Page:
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SARATOGA SPRINGS — State environmental officials issued their first algal bloom advisory of the year Wednesday after water collected at Saratoga Springs Marina came back with toxin levels higher than the allowed threshold.
In a statement, officials from the Division of Water Quality said they collected samples from two locations near the Saratoga Springs Marina on May 30 that they believed may have cyanobacteria based on the blue-green algae spotted there. Another sample was taken at Lindon Marina Beach on the east end of Utah Lake at the same time.
The samples were taken to the Utah Public Health Lab, where samples from the Saratoga Springs Marina picnic area “significantly exceeded the recreation health-based threshold for a Warning Advisory for microcystin,” state officials said. The results were 375 times more than the advisory level.
Signs advising visitors about the algal bloom were placed Wednesday. Water Quality officials also returned to Utah Lake Wednesday for more sampling in the area. However, officials say the advisory is only in effect for the Saratoga Springs picnic area at the moment.
Officials advise people don’t swim, water ski or ingest water in the affected area. They added pets should also be kept away from the water.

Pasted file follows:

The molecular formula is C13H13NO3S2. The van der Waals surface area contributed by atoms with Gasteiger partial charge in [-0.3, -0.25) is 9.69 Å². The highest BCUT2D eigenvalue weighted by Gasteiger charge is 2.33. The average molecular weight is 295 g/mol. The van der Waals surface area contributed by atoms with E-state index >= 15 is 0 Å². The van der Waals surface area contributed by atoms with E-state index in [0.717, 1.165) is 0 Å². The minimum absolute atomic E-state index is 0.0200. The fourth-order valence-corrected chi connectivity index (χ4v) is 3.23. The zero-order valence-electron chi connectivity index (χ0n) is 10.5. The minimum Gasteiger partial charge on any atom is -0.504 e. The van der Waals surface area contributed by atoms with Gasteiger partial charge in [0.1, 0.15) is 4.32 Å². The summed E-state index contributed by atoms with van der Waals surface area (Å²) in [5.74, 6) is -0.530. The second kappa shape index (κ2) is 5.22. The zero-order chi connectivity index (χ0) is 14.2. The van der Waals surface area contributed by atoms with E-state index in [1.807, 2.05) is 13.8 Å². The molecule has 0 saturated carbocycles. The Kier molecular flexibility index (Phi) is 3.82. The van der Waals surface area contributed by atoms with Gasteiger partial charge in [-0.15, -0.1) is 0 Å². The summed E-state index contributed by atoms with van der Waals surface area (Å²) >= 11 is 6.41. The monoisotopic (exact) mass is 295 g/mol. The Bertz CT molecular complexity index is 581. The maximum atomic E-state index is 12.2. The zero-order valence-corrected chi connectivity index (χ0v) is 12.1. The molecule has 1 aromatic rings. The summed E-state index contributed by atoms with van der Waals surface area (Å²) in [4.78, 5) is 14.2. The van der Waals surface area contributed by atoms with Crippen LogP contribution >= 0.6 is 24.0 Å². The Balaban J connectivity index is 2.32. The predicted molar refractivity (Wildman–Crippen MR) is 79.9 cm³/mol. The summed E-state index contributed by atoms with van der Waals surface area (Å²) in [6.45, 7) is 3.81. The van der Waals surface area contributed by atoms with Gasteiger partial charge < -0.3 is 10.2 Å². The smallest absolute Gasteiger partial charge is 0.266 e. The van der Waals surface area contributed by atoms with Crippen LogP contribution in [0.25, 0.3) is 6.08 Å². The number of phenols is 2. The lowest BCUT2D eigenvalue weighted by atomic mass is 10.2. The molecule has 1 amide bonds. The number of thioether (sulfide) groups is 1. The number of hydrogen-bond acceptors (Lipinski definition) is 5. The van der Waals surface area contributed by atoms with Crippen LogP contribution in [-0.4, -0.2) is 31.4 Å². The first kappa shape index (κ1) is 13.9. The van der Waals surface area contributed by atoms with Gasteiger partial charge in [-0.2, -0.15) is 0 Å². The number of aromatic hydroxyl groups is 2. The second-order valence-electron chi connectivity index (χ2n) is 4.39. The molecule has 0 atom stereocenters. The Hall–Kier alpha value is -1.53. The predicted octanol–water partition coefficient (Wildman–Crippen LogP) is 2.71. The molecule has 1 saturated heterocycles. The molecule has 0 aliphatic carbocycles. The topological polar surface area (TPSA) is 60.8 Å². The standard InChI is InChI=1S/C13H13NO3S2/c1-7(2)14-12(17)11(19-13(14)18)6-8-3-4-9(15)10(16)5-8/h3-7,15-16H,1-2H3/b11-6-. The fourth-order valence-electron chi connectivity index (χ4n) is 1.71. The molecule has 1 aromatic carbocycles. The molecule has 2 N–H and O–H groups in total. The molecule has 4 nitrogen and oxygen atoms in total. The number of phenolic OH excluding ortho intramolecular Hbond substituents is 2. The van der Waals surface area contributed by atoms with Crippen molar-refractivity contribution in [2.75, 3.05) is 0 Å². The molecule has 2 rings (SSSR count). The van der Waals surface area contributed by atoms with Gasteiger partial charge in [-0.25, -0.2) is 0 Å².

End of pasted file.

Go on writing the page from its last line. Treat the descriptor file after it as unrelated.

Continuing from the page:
According to the Utah Department of Health, microcystin can affect the liver. Symptoms including vomiting, diarrhea and headaches. Contact with harmful algal blooms can also cause eye irritation, rash or hives. Symptoms in pets may include weakness, fatigue, difficulty breathing and vomiting.
Wednesday's advisory is the latest algal bloom in Utah Lake during recent years. Water samples taken on June 20, 2018, led to signs posted at Lincoln Marina, Sandy Beach, Provo Bay and Utah Lake State Park on June 25, 2018. Lincoln Beach and Marina in Spanish Fork and Lindon Marina in Vineyard each were closed during portions of the summer because of the toxin levels in algal blooms.
Large-scale algal blooms were also reported in Utah Lake during 2016 and 2017. At one point in July 2016, an algal bloom covered about 90 percent of the lake.